tell me exactly how he worded it. >> we've been seeing each other >> he appealed to a black and white young audience and it was for a couple of weeks, i really like you, and tomorrow night a much broader appeal than the after dinner i want us to have anal sex. >> these are women who shared everything with each other and they're discussing what anal sex means. >> it goes up there, there's going to be a shift in power. either he'll have the upper hand powers that be estimated. >> rap. or you will. rap is real big among our teens. that's poetry. >> of course it is. >> and should she do this or not? >> this is a physical expression >> having maya angelou on, i that the body -- well, it was designed to experience. mean, where would you have seen her otherwise? and p.s., it's fabulous. >> what are you talking about? >> in 1892 he wrote a poem that i went to smith. called "a negro love song." >> the show took an interesting it says seen my lady home last night, jump back, honey, jump turn by really focusing on the back. relationship between the women held her hand and squeezed it tight, jump back, honey, jump back. >> he didn't just have black and telling the story of them as people on his show. really soul mates together as but if you were hip, you wanted well. >> you did the right thing to be on arsenio. >> this was something i heard a buying that apartment. political analyst talk about you love it, right? >> yeah. recently. he said you kind of were -- i use the word chilling out. >> and you won't be alone forever. >> historically women are often set up in narratives in which he said you were pulling back. you had been instructed not to say as much or be outspoken.
no? >> i've heard that, but i never know who says it. only one can succeed. it's wishful thinking on the and so showing women not competing with each other and as supporting each other was also an important narrative change. part of some people. >> okay, girls, see you tomorrow. >> guess who suggested to bill >> okay. to do the arsenio hall show if >> night-night. >> the show had a message of you want to get a younger demo? hill-dawg. freedom and liberation especially for women that really ♪ resonated. i think "sex and the city" helped make hbo a place for people to think, i wonder what they'll be doing next. in 1991 we got a call from >> he attracted a lot of people who weren't fans before that night. ♪ ♪ >> the '90s was a glorious moment for black television. because you saw these representations that you'd never seen before. ♪ the premise of "the fresh prince" was this kid who comes from philadelphia. ♪ in west philadelphia born and raised on the playground is where i spent most of my days ♪ >> his mom says i'm going to send you to live with your uncle.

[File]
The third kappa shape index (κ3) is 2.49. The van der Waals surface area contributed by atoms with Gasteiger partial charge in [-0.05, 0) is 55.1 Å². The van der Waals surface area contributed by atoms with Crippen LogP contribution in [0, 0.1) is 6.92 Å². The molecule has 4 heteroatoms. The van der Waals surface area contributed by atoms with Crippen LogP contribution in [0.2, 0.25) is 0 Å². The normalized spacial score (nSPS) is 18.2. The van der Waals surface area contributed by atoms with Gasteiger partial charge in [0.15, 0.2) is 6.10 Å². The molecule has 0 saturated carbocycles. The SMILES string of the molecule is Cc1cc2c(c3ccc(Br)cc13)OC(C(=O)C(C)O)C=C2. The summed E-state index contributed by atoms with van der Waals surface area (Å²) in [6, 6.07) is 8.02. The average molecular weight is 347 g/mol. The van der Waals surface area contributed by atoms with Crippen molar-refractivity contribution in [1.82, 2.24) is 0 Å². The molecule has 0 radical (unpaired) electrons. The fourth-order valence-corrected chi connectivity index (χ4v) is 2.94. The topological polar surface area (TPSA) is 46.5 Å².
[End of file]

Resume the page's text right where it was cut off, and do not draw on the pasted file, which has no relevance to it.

he shows up at this mansion in bel air, baseball cap on backward. like he doesn't even know how to act in this environment. the black producers and directors and writers were always playing with this kind of subverting expectations of what is blackness. >> the incredible work of "the fresh prince" at its most triumphant is when it was showing the ways that being black is always going to be a problem no matter what. >> vehicle registration, please. >> just a second. but the thing, officer, this isn't my car. >> there's the episode i remember where they get pulled over in a car. >> what? >> he is going to tell us to get out of the car. >> you watch too much tv. >> get out of the car. it is horrible and racist in a
lot of ways. continue continue and carlton has this epiphany about how money won't save him. >> no map is going to save you. and neither is your glee club or your fancy bel air address or who your daddy is. because when you're driving in a nice car in a strange neighborhood, none of that matters. they only see one thing. >> the writers of "the fresh prince of bel air" had a really tough task to approach these topics with nuance, and were doing it at a clip that was way ahead of their time. >> now don't touch that dial. we're about to flip it for you to one of the most talked about tv shows. it is, as they say, on another network. fox. ♪ you can do what you want to do ♪ ♪ in living color >> ladies and gentlemen. keenan ivory wayans. >> "in living color" was the first show created by, written by, directed by, starring an african-american, all of those things in one. >> this is celebration of culture and exchange. us opening the doors to allowing america to come inside. >> yo, yo, yo, all you bad ♪ bargain hunters out there, welcome to the homeboys shopping
network. ♪ >> a lot of what they did on "in living color" was trying to take the stereotypes or the misperceptions about what black men are and turn them upside down. >> not only will you get all the ♪ cable stations out there, but you'll be able to talk directly to the astronauts. >> it brought this smart, very controversial comedy that black folks had never seen before that centered around their life experiences. >> who are you? >> i am the minister louis farrakhan. >> african-americans composed 25% of fox's market. >> i always get trapped in the corner with somebody named bob. hey, listen, martin, i just saw "boys in the hood," all right? i didn't know, martin, i didn't know. >> they knew that they needed to capture this audience to grow. >> i guess you think you smart and cool.